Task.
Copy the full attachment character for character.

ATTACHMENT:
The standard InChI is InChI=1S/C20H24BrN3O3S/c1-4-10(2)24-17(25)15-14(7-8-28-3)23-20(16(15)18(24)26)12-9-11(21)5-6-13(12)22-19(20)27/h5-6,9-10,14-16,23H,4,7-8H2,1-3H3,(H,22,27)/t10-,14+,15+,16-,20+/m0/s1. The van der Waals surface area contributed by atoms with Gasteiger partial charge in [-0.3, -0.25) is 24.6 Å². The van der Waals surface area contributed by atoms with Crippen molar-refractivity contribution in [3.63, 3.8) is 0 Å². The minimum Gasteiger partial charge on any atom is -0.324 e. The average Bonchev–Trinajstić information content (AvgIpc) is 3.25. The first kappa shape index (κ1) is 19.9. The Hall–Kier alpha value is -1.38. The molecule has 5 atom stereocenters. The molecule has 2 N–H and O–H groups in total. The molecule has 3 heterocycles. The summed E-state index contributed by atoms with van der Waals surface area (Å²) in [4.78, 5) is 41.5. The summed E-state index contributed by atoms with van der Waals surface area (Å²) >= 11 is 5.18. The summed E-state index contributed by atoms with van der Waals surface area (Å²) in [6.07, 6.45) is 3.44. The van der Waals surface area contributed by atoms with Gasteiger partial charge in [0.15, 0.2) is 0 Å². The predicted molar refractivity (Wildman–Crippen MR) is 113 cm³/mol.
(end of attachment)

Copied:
The standard InChI is InChI=1S/C20H24BrN3O3S/c1-4-10(2)24-17(25)15-14(7-8-28-3)23-20(16(15)18(24)26)12-9-11(21)5-6-13(12)22-19(20)27/h5-6,9-10,14-16,23H,4,7-8H2,1-3H3,(H,22,27)/t10-,14+,15+,16-,20+/m0/s1. The van der Waals surface area contributed by atoms with Gasteiger partial charge in [-0.3, -0.25) is 24.6 Å². The van der Waals surface area contributed by atoms with Crippen molar-refractivity contribution in [3.63, 3.8) is 0 Å². The minimum Gasteiger partial charge on any atom is -0.324 e. The average Bonchev–Trinajstić information content (AvgIpc) is 3.25. The first kappa shape index (κ1) is 19.9. The Hall–Kier alpha value is -1.38. The molecule has 5 atom stereocenters. The molecule has 2 N–H and O–H groups in total. The molecule has 3 heterocycles. The summed E-state index contributed by atoms with van der Waals surface area (Å²) in [4.78, 5) is 41.5. The summed E-state index contributed by atoms with van der Waals surface area (Å²) >= 11 is 5.18. The summed E-state index contributed by atoms with van der Waals surface area (Å²) in [6.07, 6.45) is 3.44. The van der Waals surface area contributed by atoms with Gasteiger partial charge in [0.15, 0.2) is 0 Å². The predicted molar refractivity (Wildman–Crippen MR) is 113 cm³/mol.